A Brief History on our Webhooks
From a high level, our webhooks architecture follows the publish-subscribe pattern: there is a set of producers, a message bus, and a set of consumers. A typical webhook event would be pushed by a producer into the publish feed, processed by the message bus by looking at the webhook subscription data, and forwarded to the appropriate consumer feed. The consumer feed will proceed to issue a POST notification to the subscribed endpoint and handle any errors that may occur.
Thousands of subscribers are served millions of webhooks per day with this model. The previous system, implemented in-house at Square, was stretched beyond what it was originally designed to handle. This became increasingly apparent as obscure bugs surfaced and code complexity continued to increase. Unsurprisingly, it is not trivial to build a custom distributed messaging system. The result was that developers who were subscribed to webhooks had to suffer with less-than-ideal reliability and a limited feature set.
With this in mind, we went back to the drawing board and identified our goals as:
- Accelerate the pace we deliver features to our customers.
- Lower system complexity and operational burden.
- Improve reliability by using well documented, commonly used, and proven infrastructure.
- Support thorough monitoring and analytics.
To achieve these goals, the team concluded that the producer portion could stay as-is because it is built on top of technology that the rest of Square uses, but the consumer portion that was custom made for webhooks would benefit from being rebuilt. Given the goals we had, reimplementing it in the cloud made the most sense; development velocity would be quicker and the end product would be more reliable than another internal iteration.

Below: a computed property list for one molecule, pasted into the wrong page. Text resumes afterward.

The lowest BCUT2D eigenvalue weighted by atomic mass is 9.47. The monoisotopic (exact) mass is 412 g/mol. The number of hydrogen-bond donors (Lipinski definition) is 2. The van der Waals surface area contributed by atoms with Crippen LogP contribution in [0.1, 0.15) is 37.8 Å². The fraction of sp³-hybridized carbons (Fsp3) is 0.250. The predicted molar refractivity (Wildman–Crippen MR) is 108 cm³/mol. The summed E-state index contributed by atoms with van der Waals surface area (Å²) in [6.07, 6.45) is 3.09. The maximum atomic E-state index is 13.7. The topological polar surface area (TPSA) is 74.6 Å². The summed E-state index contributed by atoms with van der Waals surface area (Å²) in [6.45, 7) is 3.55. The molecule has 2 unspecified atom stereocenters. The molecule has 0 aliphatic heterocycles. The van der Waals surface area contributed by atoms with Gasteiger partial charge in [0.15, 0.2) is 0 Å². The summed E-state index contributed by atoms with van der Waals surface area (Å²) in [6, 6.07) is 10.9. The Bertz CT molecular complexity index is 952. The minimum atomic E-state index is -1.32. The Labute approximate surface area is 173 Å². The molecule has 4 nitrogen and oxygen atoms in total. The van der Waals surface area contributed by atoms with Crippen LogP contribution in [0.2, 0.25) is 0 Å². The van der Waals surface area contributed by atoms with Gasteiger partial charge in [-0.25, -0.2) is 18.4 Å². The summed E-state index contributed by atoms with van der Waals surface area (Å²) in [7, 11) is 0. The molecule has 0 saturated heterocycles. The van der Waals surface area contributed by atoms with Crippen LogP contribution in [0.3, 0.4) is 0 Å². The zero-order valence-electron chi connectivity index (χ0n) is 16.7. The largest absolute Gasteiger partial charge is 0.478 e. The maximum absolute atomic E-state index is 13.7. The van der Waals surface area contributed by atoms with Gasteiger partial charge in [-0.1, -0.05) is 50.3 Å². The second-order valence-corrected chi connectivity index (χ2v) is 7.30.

Moving to the cloud
After prototyping on major cloud services, we decided to go with AWS because it offered the simplest and most elegant solution thanks to a new feature that allows us to configure Lambdas to pull from SQS automatically. Another benefit was our existing familiarity with AWS and its support of Go, one of our preferred programming languages.
The architecture diagram shows our final design: for each application, we provision an SQS queue that is polled by Lambdas, backed by a single shared dead letter queue and metrics queue. This provides us with the flexibility of management per application, such as updating and deleting messages in-flight, and rate limiting the throughput by setting the maximum number of concurrent Lambda executions. The dead letter queue (DLQ) is an AWS feature for handling messages that are unprocessable for any reason that will be parked in this separate queue for diagnoses. The shared metrics queue holds informational metrics such as status codes, timestamps, and delivery results.